The film makes a number of rather controversial claims, including that Virgil Grissom panicked in his capsule upon splashdown and blew open the capsule's hatch, effectively sinking it and almost drowning him when his spacesuit filled with water. This version of the facts is certainly debatable and makes Grissom appear fairly yellow in hindsight. On the flip side, the film makes Chuck Yeager look like the biggest badass to ever walk the face of the earth, basically implying that had Yeager not flatly refused NASA's offer to take part in their plans he would have been the first American in space. When considering Yeager's track record, it certainly does seem difficult to deny this, but again, it's all quite debatable. The point here isn't to attack the accuracy of "The Right Stuff" but simply to point out that along with being visually stunning and boasting an array of great performances, "The Right Stuff" is also enthralling and gripping in the way good historical epics are, and make no mistake, "The Right Stuff" certainly is an epic and still stands as probably the finest film on the Space Age ever made.

It is a shame that Kaufman's film wasn't more succesful at the box office because "The Right Stuff" is one of the rare films that is at once entertaining, intelligent, and perceptive, kind of like a Tom Wolfe book, really.



Directed by Daniel Junge

The sport documentary/social commentary film is a well worn cinematic standard which often produces satisfactory results. The biggest problem with this type of documentary, however, is that any such film, regardless of the sport, will invariably be compared to "Hoop Dreams" which was not only one of the finest American documentaries ever produced but probably one of the best American films period of the last two decades (yet the Academy felt fit to bypass it in favor of some piece of crap no one remembers anymore. Way to go, Hollywood!) Indeed, "Hoop Dreams" looms large in the world of sports documentaries and even moreso Hoops documentaries which leaves many viewers, myself included, watching a rather good little film like Chiefs waiting for the heartbreaking moment when we see the main characters father play a few minutes of pickup ball with his son before heading off to buy a crack rock in plain sight. Call it a case of chronic unrealistic expectations.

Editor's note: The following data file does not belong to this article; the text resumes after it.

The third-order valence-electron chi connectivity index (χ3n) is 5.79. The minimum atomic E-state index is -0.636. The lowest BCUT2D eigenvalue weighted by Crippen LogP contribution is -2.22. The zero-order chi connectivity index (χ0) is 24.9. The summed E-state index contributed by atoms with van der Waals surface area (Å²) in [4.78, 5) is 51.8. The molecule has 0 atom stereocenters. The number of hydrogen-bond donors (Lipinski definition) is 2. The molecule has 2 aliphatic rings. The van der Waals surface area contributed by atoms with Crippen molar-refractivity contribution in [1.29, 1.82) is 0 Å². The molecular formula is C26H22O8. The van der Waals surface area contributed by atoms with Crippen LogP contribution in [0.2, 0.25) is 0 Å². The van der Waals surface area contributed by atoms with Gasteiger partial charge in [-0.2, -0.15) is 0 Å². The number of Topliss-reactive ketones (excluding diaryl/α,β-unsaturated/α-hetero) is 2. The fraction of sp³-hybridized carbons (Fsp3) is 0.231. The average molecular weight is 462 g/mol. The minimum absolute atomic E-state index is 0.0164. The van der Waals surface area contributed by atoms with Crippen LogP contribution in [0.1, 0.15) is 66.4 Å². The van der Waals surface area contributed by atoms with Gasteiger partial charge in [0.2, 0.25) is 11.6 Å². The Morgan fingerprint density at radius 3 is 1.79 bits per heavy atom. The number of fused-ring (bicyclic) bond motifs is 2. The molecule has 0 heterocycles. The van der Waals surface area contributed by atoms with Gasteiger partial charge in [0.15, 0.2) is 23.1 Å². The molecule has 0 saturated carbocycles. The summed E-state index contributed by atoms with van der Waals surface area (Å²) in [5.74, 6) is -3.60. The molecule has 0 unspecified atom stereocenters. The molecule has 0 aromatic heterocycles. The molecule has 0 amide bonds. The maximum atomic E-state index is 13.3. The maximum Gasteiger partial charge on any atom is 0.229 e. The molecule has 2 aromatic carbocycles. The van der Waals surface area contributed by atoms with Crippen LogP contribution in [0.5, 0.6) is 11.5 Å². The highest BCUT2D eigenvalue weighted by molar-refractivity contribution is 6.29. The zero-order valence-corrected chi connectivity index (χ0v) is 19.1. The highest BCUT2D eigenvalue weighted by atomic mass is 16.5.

"Chiefs" follows two seasons of ball on a small native reservation in Wyoming. The documentary follows a number of players, all of whom have different personalities, different playing styles, and different views about life on the reservation. The film is a fairly straightforward sports documentary and follows the well trodden path of sports documentaries which mix sports and social issues and their impact on one another. This almost always make for some interestingg viewing and this is certainly the case in "Chiefs" insofar as we can palpably see the importance of basketball in keeping alot of kids motivated, focused, and ultimately sane on a reservation which holds rather bleak prospects for many of these young men. The most gratifying aspect of "Chiefs," however, is the filmmakers ability to present life on the reservation simply as it is, in all its complexity and with all its problems, without overreaching and delving into preachiness on the plight of America's native population. Ultimately, "Chiefs" is very hopeful about the potential for Native youths to pull themselves out of poverty and succeed in life, something that is quite refreshing indeed.